Depression and anxiety rates spiked among black Americans after George Floyd’s death, survey finds
CINCINNATI - Anxiety and depression among black Americans increased after the death of George Floyd, data from the U.S. Census Bureau shows.
The U.S. Census Bureau originally launched the Household Pulse Survey to obtain data on the social and economic impacts of the coronavirus pandemic on Americans. But the findings suggest that recent demonstrations and debate over systemic racism has disproportionately impacted the mental health of black Americans, compared to other races.
The weekly survey began at the end of April, designed to gauge the outbreak’s effect on finances, housing, education and physical and mental health.
Floyd, a black man, was pinned to the pavement May 25 by a white Minneapolis police officer who put his knee on Floyd's neck for several minutes, even after Floyd stopped responding. Bystander video of his death was widely shared and sparked protests in every state across the U.S. and in cities around the world — calling for an end to police brutality.
It also seemingly prompted a reckoning with racism for many in America, igniting debates and sending books like “How to be an Antiracist” and “White Fragility” to the top of best-seller lists.
A week after the video of Floyd’s death went viral, data from the Census Bureau’s survey shows that black Americans who reported significant signs of anxiety or depression jumped from 36% to 41%.
For Asian Americans, those with signs of anxiety or depression rose from 28% to 34%.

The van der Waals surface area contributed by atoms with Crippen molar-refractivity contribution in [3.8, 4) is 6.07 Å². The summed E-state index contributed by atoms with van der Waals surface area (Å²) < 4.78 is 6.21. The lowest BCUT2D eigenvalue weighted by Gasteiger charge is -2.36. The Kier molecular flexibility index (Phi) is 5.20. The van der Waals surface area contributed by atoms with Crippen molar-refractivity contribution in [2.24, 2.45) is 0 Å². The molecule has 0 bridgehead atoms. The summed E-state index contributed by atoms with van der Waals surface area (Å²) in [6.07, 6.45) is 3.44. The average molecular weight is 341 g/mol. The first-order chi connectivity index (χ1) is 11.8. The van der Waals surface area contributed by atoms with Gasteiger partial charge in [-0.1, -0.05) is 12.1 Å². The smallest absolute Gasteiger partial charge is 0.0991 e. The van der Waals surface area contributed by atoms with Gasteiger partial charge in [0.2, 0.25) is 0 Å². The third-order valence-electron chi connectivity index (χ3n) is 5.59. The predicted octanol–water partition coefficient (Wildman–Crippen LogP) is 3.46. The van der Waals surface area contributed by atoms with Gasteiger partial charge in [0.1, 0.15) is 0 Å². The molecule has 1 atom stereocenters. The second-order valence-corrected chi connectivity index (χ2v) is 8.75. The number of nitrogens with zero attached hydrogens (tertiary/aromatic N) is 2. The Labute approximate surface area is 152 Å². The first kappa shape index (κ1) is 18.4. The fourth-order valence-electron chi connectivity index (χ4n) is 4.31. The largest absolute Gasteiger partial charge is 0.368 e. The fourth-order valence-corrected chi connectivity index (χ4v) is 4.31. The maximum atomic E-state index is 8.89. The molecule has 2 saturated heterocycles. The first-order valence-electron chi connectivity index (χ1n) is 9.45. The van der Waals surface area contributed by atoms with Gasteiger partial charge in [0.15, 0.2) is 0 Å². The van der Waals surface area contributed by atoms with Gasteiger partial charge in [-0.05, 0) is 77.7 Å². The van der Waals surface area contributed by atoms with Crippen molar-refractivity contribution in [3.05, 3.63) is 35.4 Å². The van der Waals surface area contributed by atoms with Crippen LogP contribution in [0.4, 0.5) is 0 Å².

Meanwhile, rates of anxiety and depression among white Americans remained relatively the same. For Hispanic and Latino Americans, it decreased from 42% to 38%.
More than 94,000 people responded to the most recent survey taken between May 28 and June 2.
Questions in the 20-minute survey were from screening tools used by doctors to help determine whether patients might have major depressive disorder or generalized anxiety disorder, according to the Washington Post — offering a look at the country’s collective mental health from that week.
Data collected by the Centers for Disease Control and Prevention in 2019 also draws a stark comparison to Americans’ mental health before and after the pandemic. Rates of depression and anxiety symptoms have more than tripled, with black Americans being hit the hardest, according to the Post.
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“When we think about the impact of COVID-19 among black Americans and other underserved populations — they have had to remain in the workforce or they have felt the effect of unemployment,” Erlanger Turner, a licensed psychologist and assistant professor of psychology at Pepperdine University, told the Washington Post.
“When you add the police killings from the last couple of weeks, it makes sense that you would see additional stress among the black community.”
This story was reported from Cincinnati. The Associated Press contributed.